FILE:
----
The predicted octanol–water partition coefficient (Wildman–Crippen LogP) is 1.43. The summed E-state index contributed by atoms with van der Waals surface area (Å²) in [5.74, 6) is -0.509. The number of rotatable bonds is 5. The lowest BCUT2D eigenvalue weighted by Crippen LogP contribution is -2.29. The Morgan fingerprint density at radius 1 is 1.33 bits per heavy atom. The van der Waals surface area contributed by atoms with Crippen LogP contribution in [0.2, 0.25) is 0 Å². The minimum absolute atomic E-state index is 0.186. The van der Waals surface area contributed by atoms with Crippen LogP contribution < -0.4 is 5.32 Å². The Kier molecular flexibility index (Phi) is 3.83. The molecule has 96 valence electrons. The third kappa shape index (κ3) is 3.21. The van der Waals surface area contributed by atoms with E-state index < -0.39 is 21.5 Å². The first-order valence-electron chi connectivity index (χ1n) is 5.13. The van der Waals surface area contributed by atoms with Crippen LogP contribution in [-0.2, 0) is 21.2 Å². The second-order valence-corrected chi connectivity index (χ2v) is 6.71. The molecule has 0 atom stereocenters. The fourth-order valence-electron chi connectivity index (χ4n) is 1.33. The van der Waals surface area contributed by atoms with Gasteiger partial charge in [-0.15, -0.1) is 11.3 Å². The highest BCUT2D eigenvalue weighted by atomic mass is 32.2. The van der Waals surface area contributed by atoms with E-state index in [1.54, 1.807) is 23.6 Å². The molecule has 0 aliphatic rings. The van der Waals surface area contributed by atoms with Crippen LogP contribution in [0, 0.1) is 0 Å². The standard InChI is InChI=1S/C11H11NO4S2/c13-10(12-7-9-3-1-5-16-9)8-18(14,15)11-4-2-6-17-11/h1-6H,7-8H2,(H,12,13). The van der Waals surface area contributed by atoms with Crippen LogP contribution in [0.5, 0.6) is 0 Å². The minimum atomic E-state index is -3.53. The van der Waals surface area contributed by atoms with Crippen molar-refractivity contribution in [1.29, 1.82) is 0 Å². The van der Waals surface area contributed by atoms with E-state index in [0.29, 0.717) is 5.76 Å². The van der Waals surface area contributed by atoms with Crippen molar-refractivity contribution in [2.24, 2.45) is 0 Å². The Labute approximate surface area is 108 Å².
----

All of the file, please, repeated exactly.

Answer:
The predicted octanol–water partition coefficient (Wildman–Crippen LogP) is 1.43. The summed E-state index contributed by atoms with van der Waals surface area (Å²) in [5.74, 6) is -0.509. The number of rotatable bonds is 5. The lowest BCUT2D eigenvalue weighted by Crippen LogP contribution is -2.29. The Morgan fingerprint density at radius 1 is 1.33 bits per heavy atom. The van der Waals surface area contributed by atoms with Crippen LogP contribution in [0.2, 0.25) is 0 Å². The minimum absolute atomic E-state index is 0.186. The van der Waals surface area contributed by atoms with Crippen LogP contribution < -0.4 is 5.32 Å². The Kier molecular flexibility index (Phi) is 3.83. The molecule has 96 valence electrons. The third kappa shape index (κ3) is 3.21. The van der Waals surface area contributed by atoms with E-state index < -0.39 is 21.5 Å². The first-order valence-electron chi connectivity index (χ1n) is 5.13. The van der Waals surface area contributed by atoms with Crippen LogP contribution in [-0.2, 0) is 21.2 Å². The second-order valence-corrected chi connectivity index (χ2v) is 6.71. The molecule has 0 atom stereocenters. The fourth-order valence-electron chi connectivity index (χ4n) is 1.33. The van der Waals surface area contributed by atoms with Gasteiger partial charge in [-0.15, -0.1) is 11.3 Å². The highest BCUT2D eigenvalue weighted by atomic mass is 32.2. The van der Waals surface area contributed by atoms with E-state index in [1.54, 1.807) is 23.6 Å². The molecule has 0 aliphatic rings. The van der Waals surface area contributed by atoms with Crippen LogP contribution in [0, 0.1) is 0 Å². The standard InChI is InChI=1S/C11H11NO4S2/c13-10(12-7-9-3-1-5-16-9)8-18(14,15)11-4-2-6-17-11/h1-6H,7-8H2,(H,12,13). The van der Waals surface area contributed by atoms with Crippen LogP contribution in [0.5, 0.6) is 0 Å². The minimum atomic E-state index is -3.53. The van der Waals surface area contributed by atoms with Crippen molar-refractivity contribution in [1.29, 1.82) is 0 Å². The van der Waals surface area contributed by atoms with E-state index in [0.29, 0.717) is 5.76 Å². The van der Waals surface area contributed by atoms with Crippen molar-refractivity contribution in [2.24, 2.45) is 0 Å². The Labute approximate surface area is 108 Å².